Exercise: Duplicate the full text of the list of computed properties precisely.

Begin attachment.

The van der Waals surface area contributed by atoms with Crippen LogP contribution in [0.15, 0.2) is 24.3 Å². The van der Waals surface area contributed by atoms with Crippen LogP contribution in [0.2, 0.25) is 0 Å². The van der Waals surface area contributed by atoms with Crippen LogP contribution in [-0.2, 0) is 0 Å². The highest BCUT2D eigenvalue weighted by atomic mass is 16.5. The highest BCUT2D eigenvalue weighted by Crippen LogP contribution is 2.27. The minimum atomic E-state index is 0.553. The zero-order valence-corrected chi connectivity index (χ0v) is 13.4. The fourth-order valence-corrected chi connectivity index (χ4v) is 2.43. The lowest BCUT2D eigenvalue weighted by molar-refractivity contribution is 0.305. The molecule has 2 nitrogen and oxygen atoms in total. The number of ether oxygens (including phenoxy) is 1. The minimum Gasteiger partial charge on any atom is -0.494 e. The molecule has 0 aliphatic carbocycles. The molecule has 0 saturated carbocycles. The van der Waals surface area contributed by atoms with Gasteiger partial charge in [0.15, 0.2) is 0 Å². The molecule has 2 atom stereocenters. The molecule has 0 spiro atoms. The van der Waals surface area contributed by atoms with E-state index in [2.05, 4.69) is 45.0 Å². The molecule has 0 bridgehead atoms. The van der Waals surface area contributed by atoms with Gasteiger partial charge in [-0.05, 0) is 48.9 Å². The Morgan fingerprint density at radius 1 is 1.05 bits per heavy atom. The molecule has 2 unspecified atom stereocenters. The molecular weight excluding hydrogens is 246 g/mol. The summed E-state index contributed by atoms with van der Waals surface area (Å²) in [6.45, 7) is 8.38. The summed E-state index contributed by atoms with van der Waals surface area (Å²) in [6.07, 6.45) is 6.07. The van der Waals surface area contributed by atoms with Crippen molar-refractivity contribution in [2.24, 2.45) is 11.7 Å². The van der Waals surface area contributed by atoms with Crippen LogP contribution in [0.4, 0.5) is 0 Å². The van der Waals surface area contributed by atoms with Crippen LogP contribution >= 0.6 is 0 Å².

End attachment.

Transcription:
The van der Waals surface area contributed by atoms with Crippen LogP contribution in [0.15, 0.2) is 24.3 Å². The van der Waals surface area contributed by atoms with Crippen LogP contribution in [0.2, 0.25) is 0 Å². The van der Waals surface area contributed by atoms with Crippen LogP contribution in [-0.2, 0) is 0 Å². The highest BCUT2D eigenvalue weighted by atomic mass is 16.5. The highest BCUT2D eigenvalue weighted by Crippen LogP contribution is 2.27. The minimum atomic E-state index is 0.553. The zero-order valence-corrected chi connectivity index (χ0v) is 13.4. The fourth-order valence-corrected chi connectivity index (χ4v) is 2.43. The lowest BCUT2D eigenvalue weighted by molar-refractivity contribution is 0.305. The molecule has 2 nitrogen and oxygen atoms in total. The number of ether oxygens (including phenoxy) is 1. The minimum Gasteiger partial charge on any atom is -0.494 e. The molecule has 0 aliphatic carbocycles. The molecule has 0 saturated carbocycles. The van der Waals surface area contributed by atoms with Gasteiger partial charge in [0.15, 0.2) is 0 Å². The molecule has 2 atom stereocenters. The molecule has 0 spiro atoms. The van der Waals surface area contributed by atoms with E-state index in [2.05, 4.69) is 45.0 Å². The molecule has 0 bridgehead atoms. The van der Waals surface area contributed by atoms with Gasteiger partial charge in [-0.05, 0) is 48.9 Å². The Morgan fingerprint density at radius 1 is 1.05 bits per heavy atom. The molecule has 2 unspecified atom stereocenters. The molecular weight excluding hydrogens is 246 g/mol. The summed E-state index contributed by atoms with van der Waals surface area (Å²) in [6.45, 7) is 8.38. The summed E-state index contributed by atoms with van der Waals surface area (Å²) in [6.07, 6.45) is 6.07. The van der Waals surface area contributed by atoms with Crippen molar-refractivity contribution in [2.24, 2.45) is 11.7 Å². The van der Waals surface area contributed by atoms with Crippen LogP contribution in [0.4, 0.5) is 0 Å². The van der Waals surface area contributed by atoms with Crippen LogP contribution >= 0.6 is 0 Å².